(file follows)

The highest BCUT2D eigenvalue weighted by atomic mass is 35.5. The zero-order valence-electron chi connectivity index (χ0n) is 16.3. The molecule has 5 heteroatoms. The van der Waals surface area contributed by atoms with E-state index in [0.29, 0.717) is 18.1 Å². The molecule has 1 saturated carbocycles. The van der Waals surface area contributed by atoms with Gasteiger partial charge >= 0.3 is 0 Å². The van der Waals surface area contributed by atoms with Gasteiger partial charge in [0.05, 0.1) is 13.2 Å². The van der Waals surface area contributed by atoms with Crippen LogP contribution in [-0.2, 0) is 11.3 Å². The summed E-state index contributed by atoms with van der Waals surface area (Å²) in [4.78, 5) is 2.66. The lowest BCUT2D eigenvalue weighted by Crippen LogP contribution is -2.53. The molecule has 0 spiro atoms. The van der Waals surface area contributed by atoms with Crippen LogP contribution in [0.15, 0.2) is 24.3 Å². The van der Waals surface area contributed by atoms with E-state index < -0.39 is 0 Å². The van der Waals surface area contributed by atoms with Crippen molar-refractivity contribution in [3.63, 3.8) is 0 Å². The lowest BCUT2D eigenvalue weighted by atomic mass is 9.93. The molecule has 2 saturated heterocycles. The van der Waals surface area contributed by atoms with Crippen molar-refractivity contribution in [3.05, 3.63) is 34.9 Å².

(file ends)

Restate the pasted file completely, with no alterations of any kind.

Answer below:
The highest BCUT2D eigenvalue weighted by atomic mass is 35.5. The zero-order valence-electron chi connectivity index (χ0n) is 16.3. The molecule has 5 heteroatoms. The van der Waals surface area contributed by atoms with E-state index in [0.29, 0.717) is 18.1 Å². The molecule has 1 saturated carbocycles. The van der Waals surface area contributed by atoms with Gasteiger partial charge >= 0.3 is 0 Å². The van der Waals surface area contributed by atoms with Gasteiger partial charge in [0.05, 0.1) is 13.2 Å². The van der Waals surface area contributed by atoms with Crippen LogP contribution in [-0.2, 0) is 11.3 Å². The summed E-state index contributed by atoms with van der Waals surface area (Å²) in [4.78, 5) is 2.66. The lowest BCUT2D eigenvalue weighted by Crippen LogP contribution is -2.53. The molecule has 0 spiro atoms. The van der Waals surface area contributed by atoms with Crippen LogP contribution in [0.15, 0.2) is 24.3 Å². The van der Waals surface area contributed by atoms with E-state index < -0.39 is 0 Å². The van der Waals surface area contributed by atoms with Crippen molar-refractivity contribution in [3.63, 3.8) is 0 Å². The lowest BCUT2D eigenvalue weighted by atomic mass is 9.93. The molecule has 2 saturated heterocycles. The van der Waals surface area contributed by atoms with Crippen molar-refractivity contribution in [3.05, 3.63) is 34.9 Å².